So it appears there has been some favorable shifts caused by Pigeon driving more organic traffic.
From what I have witnessed, some local ranking shift has occurred and is driving more organic traffic to several locations. Being out of the local pack correlates with a loss of organic traffic for a few locations. A loss of organic traffic is also occurring where listings are competing against paid ads that have star ratings.”
Mike Blumenthal, search Expert and Author of Google Places and Local Search Blog Blumenthals added:
“To a large degree the jury is still out on the what, whys and outcomes of the recent Local algo update. Things have been changing since the roll out Thursday evening and are just now stabilizing.
Things we do know: there seem to be fewer seven-pack results than before although the drop is not as big as first reported as Google seems to have changed the impact of some local query modifiers. It was originally reported as a sixty percent drop in MozCast, and by their metric it was. However many of their search queries no longer seem to function the same way.
Things that seem to be “more so” since the change include:
- Localization of geo search results appear to have increased based on user’s location.
- Brands appear to have benefited with additional listings in the pack results and more three-packs.
The update does appear to have reduced duplication between the organic and local results. After the October 2013 update that ended blended results, a number of sites were seeing both organic and local pack results. Those seem to have been reduced to one or the other.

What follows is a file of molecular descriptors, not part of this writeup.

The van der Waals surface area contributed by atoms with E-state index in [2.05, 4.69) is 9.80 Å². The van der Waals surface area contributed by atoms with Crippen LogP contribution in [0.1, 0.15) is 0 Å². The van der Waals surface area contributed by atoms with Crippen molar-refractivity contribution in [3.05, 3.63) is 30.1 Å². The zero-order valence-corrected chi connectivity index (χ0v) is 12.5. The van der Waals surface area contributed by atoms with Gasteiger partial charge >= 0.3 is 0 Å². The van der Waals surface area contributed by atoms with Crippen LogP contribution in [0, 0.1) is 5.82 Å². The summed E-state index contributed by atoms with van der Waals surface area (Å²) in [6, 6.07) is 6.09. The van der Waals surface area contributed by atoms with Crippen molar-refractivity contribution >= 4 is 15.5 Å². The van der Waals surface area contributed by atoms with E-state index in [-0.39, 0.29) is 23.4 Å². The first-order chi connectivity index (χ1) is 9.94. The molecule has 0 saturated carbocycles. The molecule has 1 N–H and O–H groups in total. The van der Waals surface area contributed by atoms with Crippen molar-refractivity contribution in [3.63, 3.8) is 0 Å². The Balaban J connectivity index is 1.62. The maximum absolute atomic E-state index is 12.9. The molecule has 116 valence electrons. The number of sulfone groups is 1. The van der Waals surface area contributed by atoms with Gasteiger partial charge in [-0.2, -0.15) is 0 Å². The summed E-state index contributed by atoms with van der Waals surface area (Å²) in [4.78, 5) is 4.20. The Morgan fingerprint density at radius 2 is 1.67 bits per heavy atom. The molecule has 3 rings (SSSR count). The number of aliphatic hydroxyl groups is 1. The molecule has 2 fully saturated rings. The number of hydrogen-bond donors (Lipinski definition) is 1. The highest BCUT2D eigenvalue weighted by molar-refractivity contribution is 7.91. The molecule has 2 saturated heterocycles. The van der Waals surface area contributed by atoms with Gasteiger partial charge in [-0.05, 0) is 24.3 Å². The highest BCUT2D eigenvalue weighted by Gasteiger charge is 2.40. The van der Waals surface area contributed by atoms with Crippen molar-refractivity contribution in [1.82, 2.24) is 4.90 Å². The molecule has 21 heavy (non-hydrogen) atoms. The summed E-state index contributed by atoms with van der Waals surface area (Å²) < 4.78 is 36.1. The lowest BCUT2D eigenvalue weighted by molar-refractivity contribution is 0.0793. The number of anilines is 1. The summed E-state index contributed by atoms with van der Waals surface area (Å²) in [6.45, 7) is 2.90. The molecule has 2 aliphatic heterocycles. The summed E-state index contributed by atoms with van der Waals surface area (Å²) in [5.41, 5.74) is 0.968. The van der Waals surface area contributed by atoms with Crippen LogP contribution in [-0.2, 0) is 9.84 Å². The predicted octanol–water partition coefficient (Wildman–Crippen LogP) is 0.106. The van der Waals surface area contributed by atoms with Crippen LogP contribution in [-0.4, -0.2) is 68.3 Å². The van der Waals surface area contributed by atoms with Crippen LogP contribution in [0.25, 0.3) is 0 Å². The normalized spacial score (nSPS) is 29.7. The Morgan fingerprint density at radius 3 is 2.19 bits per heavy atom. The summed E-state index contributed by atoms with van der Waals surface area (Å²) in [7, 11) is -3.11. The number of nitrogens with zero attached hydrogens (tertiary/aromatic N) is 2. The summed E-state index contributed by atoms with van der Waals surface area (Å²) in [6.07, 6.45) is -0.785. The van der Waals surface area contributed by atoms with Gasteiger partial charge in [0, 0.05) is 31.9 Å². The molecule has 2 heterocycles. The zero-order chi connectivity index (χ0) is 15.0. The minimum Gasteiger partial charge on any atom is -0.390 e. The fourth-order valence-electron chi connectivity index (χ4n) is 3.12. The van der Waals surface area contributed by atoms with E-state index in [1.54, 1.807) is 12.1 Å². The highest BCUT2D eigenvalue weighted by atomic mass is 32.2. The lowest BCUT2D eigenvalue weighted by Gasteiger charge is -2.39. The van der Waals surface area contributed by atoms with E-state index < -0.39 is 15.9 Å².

The directories, at least anecdotally, appear to have benefited from the change.
On many searches the radius of the “view port” of the Map has changed. This obviously leads to an effective ranking shake up as the businesses visible within the view have changed. On some searches we are seeing cross geo border expansion of the port and on others a reduction in the radius, totally excluding the locations in the burbs.
Whether this is a cause or effect, we simply can’t yet tell but it does lead to turmoil in the rankings.
One could group this update with a number of other recent Google updates that have reduced visual “distractions” from the main search results; loss of video snippets, the loss of author photos, reduction in the number of review stars shown, etc. etc.
The impact is still unclear; we will have to wait for analytics data to accumulate to assess the net of the change both specifically and more broadly.”
Since the release, savvy search marketers noticed fluctuations and changes in the quality of the search results since – some may call it Pigeon version 1.1 has been released.
One example was the embarrassing NY hotel listing showing Expedia, which was fixed sometime last Friday.
When asked if Google had made a small update to their local search algorithm, Google would not confirm or deny the change. Google did say that they “don’t have a specific update to announce here.” Google added “we probably won’t detail all the changes to local search algorithms as we go.”
I doubt we will hear from Google about new local search algorithm updates in the future based on this last statement.
Enjoy a Brief Power point: